On August 10, the European Union´s ban on importing coal from Russia came into force, within the sanctions imposed on this country for the invasion of Ukraine. Two months later, according to a recent BIMCO market report, Russian exports of this raw material are down 7% year-on-year and 5% year-to-date.
Russia is looking for alternative destinations for its coal, which has caused that, despite the fall in exports, there has been a notable increase in the demand for maritime transport in terms of tons mile of almost 30% in these two months and a half. Since the EU´s April announcement of sanctions on Russian coal, the average mileage of Russian coal exports has increased by almost 50%, or about 1,250 miles.
According to Filipe Gouveia, maritime transport analyst at BIMCO, “it has been the largest ships that have experienced the greatest increase in ton miles after the ban, partly due to the increase in Indian imports of coal from Russia, more cheap". India increased imports this summer due to a growth in energy demand and the low level of its stocks of said raw material. The size of these capesize bulk carriers, coming from Black Sea, Baltic and Arctic ports, does not allow them to navigate the Suez Canal and they are forced to circle the entire African continent on their voyages, adds Gouveia.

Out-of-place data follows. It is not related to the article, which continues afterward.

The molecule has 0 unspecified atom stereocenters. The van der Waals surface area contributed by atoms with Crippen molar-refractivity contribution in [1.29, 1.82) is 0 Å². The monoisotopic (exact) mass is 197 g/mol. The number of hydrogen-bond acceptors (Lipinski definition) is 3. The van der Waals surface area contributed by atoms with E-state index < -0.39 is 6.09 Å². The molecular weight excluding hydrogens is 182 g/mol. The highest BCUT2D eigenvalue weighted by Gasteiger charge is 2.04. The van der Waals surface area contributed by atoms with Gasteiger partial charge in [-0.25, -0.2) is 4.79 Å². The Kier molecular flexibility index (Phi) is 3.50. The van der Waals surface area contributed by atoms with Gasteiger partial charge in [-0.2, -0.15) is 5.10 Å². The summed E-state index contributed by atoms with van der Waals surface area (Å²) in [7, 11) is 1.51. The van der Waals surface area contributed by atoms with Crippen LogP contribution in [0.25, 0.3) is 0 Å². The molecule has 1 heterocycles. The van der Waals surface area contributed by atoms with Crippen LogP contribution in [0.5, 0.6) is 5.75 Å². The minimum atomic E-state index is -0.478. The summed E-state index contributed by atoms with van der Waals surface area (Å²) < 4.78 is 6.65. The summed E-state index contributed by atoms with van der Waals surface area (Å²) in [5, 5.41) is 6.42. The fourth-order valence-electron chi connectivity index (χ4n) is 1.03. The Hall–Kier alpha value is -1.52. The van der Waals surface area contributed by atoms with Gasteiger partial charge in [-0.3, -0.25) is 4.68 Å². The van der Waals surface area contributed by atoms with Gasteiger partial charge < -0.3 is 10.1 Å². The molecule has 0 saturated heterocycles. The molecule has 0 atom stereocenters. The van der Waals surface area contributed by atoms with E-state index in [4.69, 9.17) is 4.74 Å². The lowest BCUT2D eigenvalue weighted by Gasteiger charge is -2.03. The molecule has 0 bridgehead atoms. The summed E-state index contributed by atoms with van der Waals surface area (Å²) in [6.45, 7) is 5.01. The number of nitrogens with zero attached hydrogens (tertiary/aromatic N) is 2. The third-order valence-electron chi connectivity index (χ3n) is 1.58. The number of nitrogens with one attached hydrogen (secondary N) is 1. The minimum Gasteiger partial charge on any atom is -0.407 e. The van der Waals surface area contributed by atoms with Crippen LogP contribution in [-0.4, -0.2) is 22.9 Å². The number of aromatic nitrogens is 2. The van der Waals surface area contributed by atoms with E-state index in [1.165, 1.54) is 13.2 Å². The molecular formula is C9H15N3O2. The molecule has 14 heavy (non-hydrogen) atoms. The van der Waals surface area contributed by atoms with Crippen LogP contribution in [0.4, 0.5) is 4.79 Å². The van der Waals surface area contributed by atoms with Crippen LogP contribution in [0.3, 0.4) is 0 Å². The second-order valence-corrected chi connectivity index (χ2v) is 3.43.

So far in 2022, China remains the largest buyer of Russian coal, accounting for 22.6% of total Chinese imports of this energy source. These imports from Russia have grown by 3.5% so far this year - probably due to low prices - despite the fact that total Chinese coal imports fell by 25.7% in that period.
Gouveia foresees a maintenance of the demand for the transport of Russian coal to China for the panamax and supramax ships. However, China´s ambitious goal of extracting its own coal and growing investments in renewable energy could dampen the appetite for these imports. "In the first eight months of 2022, coal extraction increased by 13.8%, while electricity production from renewable energies increased by 16.7%", concludes Gouveia.
TAKEN FROM: ANAVE